Pressure has increased on the European Central Bank (ECB) to alleviate the threat of falling prices as annual inflation fell to 0.3% in August, from 0.4% in July. Expectations have increased that the ECB will introduce quantitative easing in the near term.

There was a decline in the Eurozone’s Markit Flash Purchasing Managers’ Index (PMI) data in August, from 51.8 in July to 50.8 in August – a 13 month low. France however, showed signs of improvement relative to the previous three months. The unemployment rate across the Eurozone remained unchanged at 11.5%.The German economy, although continuing to grow, was weaker relative to July.

In the UK, PMI data was weaker; although the credit numbers were better than expected, providing some support for the economy. The unemployment rate across the Eurozone remained unchanged in July at 11.5%.


Over in China, manufacturing growth slowed in August, with manufacturing PMI at 51.1 compared to 51.7 in July. This has been attributed to a weaker property sector and the weakness in the Eurozone as a result of the Ukrainian crisis.

Although Chinese economic growth accelerated to a higher-than-expected 7.5% in the second quarter, up from 7.4% in the previous three months, concerns remain over the weakening property sector with prices continuing to decline through July and August.

It is anticipated that the Chinese government’s monetary and fiscal policies will remain accommodative until there is a more sustained recovery in economic activity.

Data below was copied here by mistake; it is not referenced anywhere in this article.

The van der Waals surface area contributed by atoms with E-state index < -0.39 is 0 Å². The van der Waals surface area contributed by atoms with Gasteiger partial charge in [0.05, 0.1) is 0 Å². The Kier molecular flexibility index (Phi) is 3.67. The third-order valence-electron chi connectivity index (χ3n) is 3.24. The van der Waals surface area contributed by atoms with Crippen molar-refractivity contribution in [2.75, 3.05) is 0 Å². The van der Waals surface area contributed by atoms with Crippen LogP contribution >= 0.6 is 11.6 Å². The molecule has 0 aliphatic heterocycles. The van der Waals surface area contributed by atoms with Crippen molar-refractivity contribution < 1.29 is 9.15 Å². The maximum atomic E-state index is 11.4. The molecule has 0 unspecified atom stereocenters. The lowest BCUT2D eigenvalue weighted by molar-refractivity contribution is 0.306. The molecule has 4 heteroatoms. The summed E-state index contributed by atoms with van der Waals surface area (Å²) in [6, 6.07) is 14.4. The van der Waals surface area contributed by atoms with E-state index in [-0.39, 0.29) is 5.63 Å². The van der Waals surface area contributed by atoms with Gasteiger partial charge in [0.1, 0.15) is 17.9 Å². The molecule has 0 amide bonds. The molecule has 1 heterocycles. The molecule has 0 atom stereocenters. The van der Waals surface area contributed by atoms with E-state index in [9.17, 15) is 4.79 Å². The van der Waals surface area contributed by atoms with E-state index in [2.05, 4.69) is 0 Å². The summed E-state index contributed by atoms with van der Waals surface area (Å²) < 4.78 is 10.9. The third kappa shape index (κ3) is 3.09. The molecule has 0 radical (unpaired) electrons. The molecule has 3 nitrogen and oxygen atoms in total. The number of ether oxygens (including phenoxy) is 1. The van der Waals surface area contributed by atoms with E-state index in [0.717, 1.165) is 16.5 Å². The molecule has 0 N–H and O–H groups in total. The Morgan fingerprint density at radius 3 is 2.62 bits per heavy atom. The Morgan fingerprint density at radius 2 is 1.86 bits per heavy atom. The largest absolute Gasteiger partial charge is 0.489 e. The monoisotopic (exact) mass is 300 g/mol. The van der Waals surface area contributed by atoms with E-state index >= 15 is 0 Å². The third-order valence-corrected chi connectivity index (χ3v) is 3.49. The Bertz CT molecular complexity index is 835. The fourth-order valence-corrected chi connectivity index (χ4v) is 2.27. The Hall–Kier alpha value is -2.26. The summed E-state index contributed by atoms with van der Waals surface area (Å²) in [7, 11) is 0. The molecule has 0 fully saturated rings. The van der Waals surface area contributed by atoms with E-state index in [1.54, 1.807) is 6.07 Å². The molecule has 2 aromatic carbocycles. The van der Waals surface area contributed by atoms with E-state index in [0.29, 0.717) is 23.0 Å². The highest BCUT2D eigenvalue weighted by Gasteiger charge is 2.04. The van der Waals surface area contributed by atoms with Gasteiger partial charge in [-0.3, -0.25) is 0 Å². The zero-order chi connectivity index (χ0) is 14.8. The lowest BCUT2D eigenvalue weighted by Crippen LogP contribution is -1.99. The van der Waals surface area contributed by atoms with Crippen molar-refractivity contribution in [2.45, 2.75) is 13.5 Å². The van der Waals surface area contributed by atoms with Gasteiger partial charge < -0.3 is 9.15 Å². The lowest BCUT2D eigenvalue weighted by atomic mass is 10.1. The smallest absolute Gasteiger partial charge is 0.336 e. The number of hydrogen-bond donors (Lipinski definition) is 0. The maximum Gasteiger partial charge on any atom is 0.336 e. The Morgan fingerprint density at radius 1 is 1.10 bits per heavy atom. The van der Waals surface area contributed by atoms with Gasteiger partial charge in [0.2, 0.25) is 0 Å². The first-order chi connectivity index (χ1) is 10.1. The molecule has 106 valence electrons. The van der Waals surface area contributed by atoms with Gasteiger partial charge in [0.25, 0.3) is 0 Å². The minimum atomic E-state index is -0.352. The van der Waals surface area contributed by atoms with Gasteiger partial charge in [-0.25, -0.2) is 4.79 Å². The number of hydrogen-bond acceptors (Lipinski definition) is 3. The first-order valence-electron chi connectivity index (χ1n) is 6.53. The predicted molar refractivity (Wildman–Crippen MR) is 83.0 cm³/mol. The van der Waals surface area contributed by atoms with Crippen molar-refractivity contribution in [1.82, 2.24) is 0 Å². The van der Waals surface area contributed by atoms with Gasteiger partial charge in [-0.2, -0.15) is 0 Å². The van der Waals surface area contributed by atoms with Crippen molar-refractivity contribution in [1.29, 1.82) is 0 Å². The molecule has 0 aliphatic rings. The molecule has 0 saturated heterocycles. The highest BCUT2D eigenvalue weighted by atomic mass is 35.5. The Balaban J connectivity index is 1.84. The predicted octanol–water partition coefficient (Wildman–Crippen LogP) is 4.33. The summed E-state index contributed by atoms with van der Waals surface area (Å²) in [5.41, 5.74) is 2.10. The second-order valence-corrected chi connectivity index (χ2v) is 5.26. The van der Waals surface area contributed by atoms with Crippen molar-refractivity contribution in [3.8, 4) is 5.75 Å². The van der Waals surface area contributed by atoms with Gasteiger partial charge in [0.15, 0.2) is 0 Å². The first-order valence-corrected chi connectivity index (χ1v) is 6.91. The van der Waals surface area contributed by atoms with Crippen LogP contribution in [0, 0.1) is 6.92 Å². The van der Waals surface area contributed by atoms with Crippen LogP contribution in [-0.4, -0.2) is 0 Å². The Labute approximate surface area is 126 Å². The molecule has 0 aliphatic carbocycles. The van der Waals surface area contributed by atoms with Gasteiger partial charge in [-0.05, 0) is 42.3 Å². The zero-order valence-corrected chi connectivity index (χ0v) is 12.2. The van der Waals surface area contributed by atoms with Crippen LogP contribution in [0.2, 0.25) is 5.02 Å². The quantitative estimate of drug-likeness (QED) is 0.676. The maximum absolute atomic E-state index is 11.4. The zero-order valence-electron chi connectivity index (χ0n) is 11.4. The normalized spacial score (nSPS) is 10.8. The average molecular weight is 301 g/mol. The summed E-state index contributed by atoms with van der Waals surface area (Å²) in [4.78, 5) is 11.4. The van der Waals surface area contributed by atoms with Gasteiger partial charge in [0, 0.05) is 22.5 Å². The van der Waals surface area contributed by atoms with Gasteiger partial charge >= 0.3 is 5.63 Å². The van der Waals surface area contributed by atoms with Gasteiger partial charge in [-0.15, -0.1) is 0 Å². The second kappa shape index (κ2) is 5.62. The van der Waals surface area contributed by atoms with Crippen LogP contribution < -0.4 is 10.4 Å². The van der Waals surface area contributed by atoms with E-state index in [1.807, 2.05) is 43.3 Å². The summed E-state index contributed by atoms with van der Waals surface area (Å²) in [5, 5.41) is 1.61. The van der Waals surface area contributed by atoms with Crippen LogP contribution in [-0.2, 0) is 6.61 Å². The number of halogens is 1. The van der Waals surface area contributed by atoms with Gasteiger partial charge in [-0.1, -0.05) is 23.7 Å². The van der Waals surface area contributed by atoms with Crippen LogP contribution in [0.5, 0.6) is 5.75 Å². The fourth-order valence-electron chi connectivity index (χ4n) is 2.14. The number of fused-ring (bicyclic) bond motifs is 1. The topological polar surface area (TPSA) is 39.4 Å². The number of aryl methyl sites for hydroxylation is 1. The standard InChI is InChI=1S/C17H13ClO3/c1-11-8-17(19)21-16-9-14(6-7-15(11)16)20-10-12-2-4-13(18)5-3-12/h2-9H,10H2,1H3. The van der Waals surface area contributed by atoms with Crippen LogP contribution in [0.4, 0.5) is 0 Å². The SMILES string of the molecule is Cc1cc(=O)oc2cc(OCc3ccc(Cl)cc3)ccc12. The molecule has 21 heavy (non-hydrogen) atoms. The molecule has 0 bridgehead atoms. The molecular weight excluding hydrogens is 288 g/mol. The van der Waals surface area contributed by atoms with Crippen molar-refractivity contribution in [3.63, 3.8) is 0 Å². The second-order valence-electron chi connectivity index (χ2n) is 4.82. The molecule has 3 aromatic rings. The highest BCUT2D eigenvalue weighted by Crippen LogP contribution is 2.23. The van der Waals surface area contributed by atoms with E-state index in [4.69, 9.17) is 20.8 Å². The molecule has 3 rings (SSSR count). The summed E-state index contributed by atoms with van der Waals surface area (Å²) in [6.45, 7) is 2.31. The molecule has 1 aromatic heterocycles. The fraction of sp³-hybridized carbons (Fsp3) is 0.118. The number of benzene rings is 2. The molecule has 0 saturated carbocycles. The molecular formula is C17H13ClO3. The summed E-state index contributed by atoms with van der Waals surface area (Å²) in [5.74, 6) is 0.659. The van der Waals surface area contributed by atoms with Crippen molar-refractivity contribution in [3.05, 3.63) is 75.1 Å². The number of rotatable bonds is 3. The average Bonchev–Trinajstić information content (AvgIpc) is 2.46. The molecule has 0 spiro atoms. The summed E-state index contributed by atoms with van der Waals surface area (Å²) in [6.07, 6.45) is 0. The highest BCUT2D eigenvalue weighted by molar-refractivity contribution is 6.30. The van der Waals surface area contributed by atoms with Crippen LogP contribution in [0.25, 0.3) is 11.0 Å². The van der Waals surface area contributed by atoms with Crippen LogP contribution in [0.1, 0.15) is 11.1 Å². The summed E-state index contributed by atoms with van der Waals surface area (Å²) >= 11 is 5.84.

Inflation remains well below target levels, providing further opportunity for the Chinese Government to undertake additional stimulus measures.


On the home front, the Reserve Bank of Australia (RBA) left the cash rate unchanged at 2.5% at its meeting on September 2nd.

The ASX-listed corporate reporting season for the 2014 financial year had companies deliver results that were generally in line with expectations. Strong capital management initiatives, via enhanced dividend payments and share buybacks were a standout feature. Forecasts for FY 2015 earnings per share growth are currently in the 5-10% range.

In July, private sector credit growth increased by 0.4%, representing an annual growth rate of 5.1%. Business credit growth was at 0.3% with an annual growth rate of 3.4%. Housing credit also improved with a rise of 0.5% to an annual rate of 6.5%, with investors still driving the majority of this growth.

Australian building approvals rose 2.5% in July with private houses up 1.4% and apartments up 5.9%.

ANZ-Roy Morgan Consumer Confidence (for the week ended August 31), showed further improvement in August. The Consumer Confidence data has recovered most of the 5.7% decline that followed the unexpected jump in the published unemployment rate to 6.4%.